The first horses I saw were Chrome’s: Jif, Hayden, Two Boots, Cuatro and Chrome, taking his time, bringing up the rear. Can you tell that Jif is slick while Hayden is still fuzzy? Oddly enough, because he was born so late in the year, I’ve never seen Hayden shed out. His face is starting, though, and I think he’s going to stay sorrel – he’s going to be just as handsome a devil as his daddy!
Two Boots is starting to look a little closer … Can you see the little hunks of hair Hayden is trying to shed?
“Wait for me!” They walked on by and down the hill on a horse trail, then Chrome looked up from his lolly-gagging (grazing) and decided he was being left behind, so he went galloping after them.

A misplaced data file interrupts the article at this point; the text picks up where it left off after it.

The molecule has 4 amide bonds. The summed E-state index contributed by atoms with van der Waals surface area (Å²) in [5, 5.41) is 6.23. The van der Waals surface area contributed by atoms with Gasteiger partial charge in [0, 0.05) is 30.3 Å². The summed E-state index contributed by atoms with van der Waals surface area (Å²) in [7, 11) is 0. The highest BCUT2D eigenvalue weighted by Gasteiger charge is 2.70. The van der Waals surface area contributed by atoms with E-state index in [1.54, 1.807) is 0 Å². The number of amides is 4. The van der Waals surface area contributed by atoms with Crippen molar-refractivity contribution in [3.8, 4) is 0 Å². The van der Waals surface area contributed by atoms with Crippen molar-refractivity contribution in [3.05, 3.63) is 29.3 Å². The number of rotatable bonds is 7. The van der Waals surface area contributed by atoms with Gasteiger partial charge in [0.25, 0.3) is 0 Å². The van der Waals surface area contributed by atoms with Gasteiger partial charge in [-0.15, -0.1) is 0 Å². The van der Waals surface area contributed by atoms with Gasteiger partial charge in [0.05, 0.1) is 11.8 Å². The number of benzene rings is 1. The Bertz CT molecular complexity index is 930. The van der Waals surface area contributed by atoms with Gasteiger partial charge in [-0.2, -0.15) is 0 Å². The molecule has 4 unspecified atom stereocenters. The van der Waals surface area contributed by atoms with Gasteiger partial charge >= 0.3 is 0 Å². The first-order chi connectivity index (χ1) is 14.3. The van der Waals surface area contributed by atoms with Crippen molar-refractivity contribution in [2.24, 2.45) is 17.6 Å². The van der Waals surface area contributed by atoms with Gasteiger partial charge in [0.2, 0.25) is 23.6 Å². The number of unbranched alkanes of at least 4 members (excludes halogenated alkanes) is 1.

I saw Seven’s close to Grey/Traveler’s close to Bounce’s, who turned out to be close to Kreacher’s who were close to … Luna’s. (Some stallion weirdness I’ll explain in a minute, so for now, it’s Luna’s band because everyone is following her!)
Didn’t take pix of Seven’s or Grey’s. Seven’s were very close to where I saw them last week. I just sat in the Jeep and watched them. Roja grazed and watched and watched and grazed for about 10 or 15 minutes, then oh-so-casually led her family away. She is so wary and so protective, and because I’ve witnessed them being chased (a couple of summers ago, after which I never saw Molly’s filly Starla again), I just don’t have much heart for even attempting to get too close for her comfort – which isn’t close at all.